There was an excerpt from the film of Will Todd's new community opera which will premiere in Shilton Railway Museum and featured the chorus of Opera North with the Opera North Community Chorus. There is going to be a concert performance of Beethoven's Fidelio in Leeds Town Hall, and as a taster Fflur Wyn (accompanied by David Cowan) sang Marzelline's Act I aria. I was rather pleased to be able to catch something of Jasdeep Singh Degun's new work for sitar and orchestra, Arya (which means diamond in Sanskrit); he had arranged a short section for sitar and chamber group. Jasdeep Singh Degun was born in Leeds, and not in a musical family, his encounter with the sitar was something of chance (a visit to the school by the man who became his teacher) and so his background mixes both Indian classical and Western to intriguing results. Another film planned is an animated one of the third act of Puccini's La Boheme and we heard Katie Bird and Tim Nelson in Mimi and Marcello's duet from that act. John Savournin talked about the latest Whistlestop Opera, Hansel and Gretel and we saw a clip of a film of one of their recent out-door performances, taking the opera to a wide variety of locations and people. Nick Watts then sang a song from Schubert's Die Schone Mullerin, and this was followed by the scherzo from Dvorak's String Quintet (a final taster for a forthcoming event) [Opera North]

  

Like many people, composer Lewis Murphy and writer Laura Attridge have been responding to lockdown. They have created eight songs, Notes from Isolation, in response to lockdown, and for each song they interviewed the performer and created a song as a result. The songs are being premiered on-line, and so far we can hear from Nicky Spence, Natalya Romaniw, Catriona Morison, Julien van Mellaerts and Sofia Castillo, and Isabelle Peters (all with pianist Dylan Perez), with more to come. Video and audio is by Jamie Hall, who happens to be no mean singer himself! Well worth an explore, and impressive as each element of each video was created separately, text, music, piano track, vocal recording and visual material [MurphyAttridge]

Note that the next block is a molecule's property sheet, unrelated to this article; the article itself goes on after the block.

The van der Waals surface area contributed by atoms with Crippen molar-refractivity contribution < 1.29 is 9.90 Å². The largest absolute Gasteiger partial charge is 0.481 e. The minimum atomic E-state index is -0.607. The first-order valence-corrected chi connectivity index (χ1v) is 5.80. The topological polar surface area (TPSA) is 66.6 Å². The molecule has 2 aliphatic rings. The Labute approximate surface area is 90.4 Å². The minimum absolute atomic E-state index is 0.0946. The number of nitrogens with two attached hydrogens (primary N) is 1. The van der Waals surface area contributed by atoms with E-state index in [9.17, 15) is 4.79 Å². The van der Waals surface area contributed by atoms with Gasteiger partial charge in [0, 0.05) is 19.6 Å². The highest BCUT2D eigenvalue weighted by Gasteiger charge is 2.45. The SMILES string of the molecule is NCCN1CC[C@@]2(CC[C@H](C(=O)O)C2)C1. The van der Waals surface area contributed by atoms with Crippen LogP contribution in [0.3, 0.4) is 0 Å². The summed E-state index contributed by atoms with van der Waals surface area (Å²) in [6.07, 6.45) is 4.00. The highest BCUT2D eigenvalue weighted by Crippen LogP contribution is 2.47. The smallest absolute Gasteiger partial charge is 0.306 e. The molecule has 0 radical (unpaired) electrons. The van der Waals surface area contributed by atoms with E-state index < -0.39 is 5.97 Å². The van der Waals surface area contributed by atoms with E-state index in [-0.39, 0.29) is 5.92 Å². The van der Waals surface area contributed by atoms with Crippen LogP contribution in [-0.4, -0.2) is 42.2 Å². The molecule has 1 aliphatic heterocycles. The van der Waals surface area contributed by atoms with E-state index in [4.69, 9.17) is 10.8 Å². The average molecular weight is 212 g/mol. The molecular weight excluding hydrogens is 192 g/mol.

In amongst all the live activity this week, I managed to miss Kirill Gerstein's most recent recital at Wigmore Hall but it is well-worth catching on-line as he performs Debussy's complete Preludes (both books) and Liszt's amazing Piano Sonata in B minor, then as an encore we get something from Komitas' Six Dances for Piano, terrific stuff [Wigmore Hall]

As well as presenting a programme of live operas, this year's Tete a Tete: the Opera Festival made them available on-line, live-streaming them and then having them available for 28 days via the Cockpit's website. I finally managed to catch up with Charlotte Hardaker and Charlotte Marlow's Folk Tales, a sequence of intriguing tales re-claiming folk stories. The production was the first by a new group, The Medusa Collective formed by Charlotte Marlow and soprano Helene Mathiesen. Hardaker's poetic texts provide a slant-ways view of a number of folk-figures, whilst Marlow's music uses just voice and soprano to striking effect, with a strong performance from Mathiesen. The video is not available for much longer, so hurry [The Cockpit]